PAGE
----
Alexandria Police Chief Charles T. Strobel said yesterday he is satisfied that only one police officer was involved in a 1975 cover-up of sexual bribery allegations against former chief prosecutor William L. Cowhig.
But Strobel also said his findings were partially based on the results of a polygraph test given to a key figure in the probe, which the police chief admitted above "inconclusive."
Details of that polygraph test, given to Virginia inmate Daniel Chenault, were released yesterday in a two-page police report. According to Strobel, the internal investigation is over.
"I feel very satisfied with the probe," Strobel said yesterday. "We wanted to check out the allegations that surfaced. As far as I'm concerned it's over."
The report stems from an internal investigation by Alexandria police of the meeting-during which the allegations of sexual misconduct by Cowhig four years ago. Sherry Chenault, whose husband Daniel was awaiting trial on drug charges at the time accused Cowhig of soliciting a sexual favor in exchange for a recommendation of leniency for her husband.
One high-ranking police offier, Capt. Norman Grimm resigned from the force last month, saying he alone was responsible for covering up a damaging police polygraph report taken voluntarily by Cowhig. Grimm's resignation ended the 7-month internal probe.
But the investigation was reopened last month after Daniel Chenault told a Washington Post reporter that more than one police officer may have been aware of the earlier police investigation of Cowhig.
Chenault said that on June 3, 1975, he was taken from his city jail cell to Grimm's office in police headquarters for a meeting. According to Chenault, the meeting-during which the allegations against Cowhig were discussed-was attended by at least one other police officer.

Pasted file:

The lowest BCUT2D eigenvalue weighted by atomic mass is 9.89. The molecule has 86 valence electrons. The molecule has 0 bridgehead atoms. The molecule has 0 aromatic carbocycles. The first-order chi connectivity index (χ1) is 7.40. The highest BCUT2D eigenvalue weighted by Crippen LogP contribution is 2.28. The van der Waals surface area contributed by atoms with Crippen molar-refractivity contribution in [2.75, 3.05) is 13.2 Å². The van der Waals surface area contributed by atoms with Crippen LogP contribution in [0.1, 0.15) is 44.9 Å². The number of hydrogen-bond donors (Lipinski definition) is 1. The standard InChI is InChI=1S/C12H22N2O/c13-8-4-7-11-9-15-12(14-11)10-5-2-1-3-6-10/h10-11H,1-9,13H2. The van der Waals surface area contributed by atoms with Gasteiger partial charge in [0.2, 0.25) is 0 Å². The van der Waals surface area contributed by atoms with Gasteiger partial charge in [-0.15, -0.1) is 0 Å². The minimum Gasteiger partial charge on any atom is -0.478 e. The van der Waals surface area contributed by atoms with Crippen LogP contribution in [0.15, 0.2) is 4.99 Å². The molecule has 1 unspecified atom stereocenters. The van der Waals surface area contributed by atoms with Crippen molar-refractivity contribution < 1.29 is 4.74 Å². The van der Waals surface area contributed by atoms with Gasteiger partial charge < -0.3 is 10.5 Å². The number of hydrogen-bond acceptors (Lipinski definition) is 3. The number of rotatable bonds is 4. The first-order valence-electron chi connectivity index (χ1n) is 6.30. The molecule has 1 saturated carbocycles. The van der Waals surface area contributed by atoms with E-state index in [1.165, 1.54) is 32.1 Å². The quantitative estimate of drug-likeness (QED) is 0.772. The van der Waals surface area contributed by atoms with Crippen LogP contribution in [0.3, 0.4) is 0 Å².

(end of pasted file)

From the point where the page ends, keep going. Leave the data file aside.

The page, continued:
But Strobel said in the report released yesterday that Grimm "adamantly denies the alleged meeting with Chenault."
Strobel also said that Chenault recently had been given a lie detector test and although the results were inconclusive because the polygraph machine broke down, Chenault's "breathing tracings appear to have reactions indicative of deception."
The report states that "before he would positively say Mr. Chenault was untruthful" the examiner wanted to "do further examinations." But Chenault, according to the report, refused to take a second examination.
Chenault's attorney, Roger Amole, declined to comment.
However, it was learned that Chenault was advised by Amole not to submit to another examination because of statements reportedly made by an Alexandria police investigator during the examination.
According to sources familiar with the polygraph test, the investigator told Chenault that his statements were "inconsistent" with his wife's story prior to the administration of the test.
City Councilman Donald C. Casey, who had called for a complete investigation of Chenaults story, expressed disbelief over yesterday's report.
"I think they (the police) just don't know what they're doing," Casey said.